Edvin Karl Stromsten, an architect, urban planner, professor of architecture, and part-time resident of Copeces Lane in Springs, died at Southampton Hospital on Aug. 27 after a massive heart attack. He was 80.
Mr. Stromsten earned a certificate of architecture from Cooper Union in New York City, a bachelor’s degree from the University of California at Berkeley, and a master’s degree in urban design and planning from City College.
He became a teaching fellow at the University of California and a professor of architecture at Cooper Union, the New York Institute of Technology, and City College. He also lectured at the New School in New York.
He was born on Oct. 4, 1930, to Norwegian immigrant parents. He was raised in Port Jefferson and lived much of his life in New York City and Springs. Mr. Stromsten was an Army veteran of the Korean War.
As a practicing architect, he worked in California, London, and New York City in partnership with other architects and under his own flag. He won awards for large-scale urban renewal projects in Europe and in this country. He designed schools, institutional and religious buildings, university buildings, parks, mass-transit stations, and commercial and residential properties.
The most celebrated and publicized recent work by Mr. Stromsten was a house on Copeces Lane, one of the East End’s first attempts at a “net zero” building. The structure is earth-sheltered with radiant heating and cooling and photovoltaic panels that provide most of the energy required by way of a small heat pump. The building was launched as a “green trial” by John Mayo, a volunteer resident who sought to reduce his carbon footprint.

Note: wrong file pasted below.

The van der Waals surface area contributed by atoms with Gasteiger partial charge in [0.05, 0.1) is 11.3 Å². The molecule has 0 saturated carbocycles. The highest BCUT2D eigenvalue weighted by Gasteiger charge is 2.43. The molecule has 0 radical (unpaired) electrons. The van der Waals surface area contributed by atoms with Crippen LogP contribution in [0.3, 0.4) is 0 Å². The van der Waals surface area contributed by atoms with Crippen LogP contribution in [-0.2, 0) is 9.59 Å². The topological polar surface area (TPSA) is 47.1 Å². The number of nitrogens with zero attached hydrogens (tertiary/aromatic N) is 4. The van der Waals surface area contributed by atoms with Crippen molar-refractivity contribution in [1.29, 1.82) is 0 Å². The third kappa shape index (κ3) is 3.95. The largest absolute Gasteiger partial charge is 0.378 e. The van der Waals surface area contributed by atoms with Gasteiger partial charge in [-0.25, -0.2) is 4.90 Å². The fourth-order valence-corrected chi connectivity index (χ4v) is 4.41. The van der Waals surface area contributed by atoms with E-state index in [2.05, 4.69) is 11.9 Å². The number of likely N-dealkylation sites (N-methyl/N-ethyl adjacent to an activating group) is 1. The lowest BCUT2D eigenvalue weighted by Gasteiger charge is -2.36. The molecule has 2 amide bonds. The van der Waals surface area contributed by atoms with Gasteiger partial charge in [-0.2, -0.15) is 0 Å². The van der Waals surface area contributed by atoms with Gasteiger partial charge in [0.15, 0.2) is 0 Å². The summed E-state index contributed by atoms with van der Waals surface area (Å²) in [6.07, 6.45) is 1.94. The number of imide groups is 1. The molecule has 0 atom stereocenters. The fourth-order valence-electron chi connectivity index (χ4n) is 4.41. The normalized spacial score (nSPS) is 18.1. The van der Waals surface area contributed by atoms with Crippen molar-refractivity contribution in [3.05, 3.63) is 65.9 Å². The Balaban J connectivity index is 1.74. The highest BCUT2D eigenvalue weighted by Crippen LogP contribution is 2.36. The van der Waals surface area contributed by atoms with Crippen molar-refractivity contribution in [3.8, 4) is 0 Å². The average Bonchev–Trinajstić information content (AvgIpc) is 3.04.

Mr. Stromsten represented the Peconic chapter of the American Institute of Architects. He was part of the Southampton Town task force that redesigned the flow of County Road 39 and helped that town’s efforts to rework its standards for waste treatment.
Close to his heart was a project to establish a regional sustainable-design institute that would serve as a resource for all East End municipal planning boards and conservation groups.
Mr. Stromsten served as chairman of the planning and government standing committee of the Peconic chapter of A.I.A. from 2006 to 2010. The chapter encouraged green planning, sustainable community development, and the establishment of a public transportation system for the East End. He also reviewed projects with the chapter’s design awards committee.
Mr. Stromsten is survived by Gabriele Roos, his partner for 23 years. He also leaves a brother, Martin Stromsten of Riverhead. A memorial gathering of friends is planned for Oct. 1 at 61 Copeces Lane.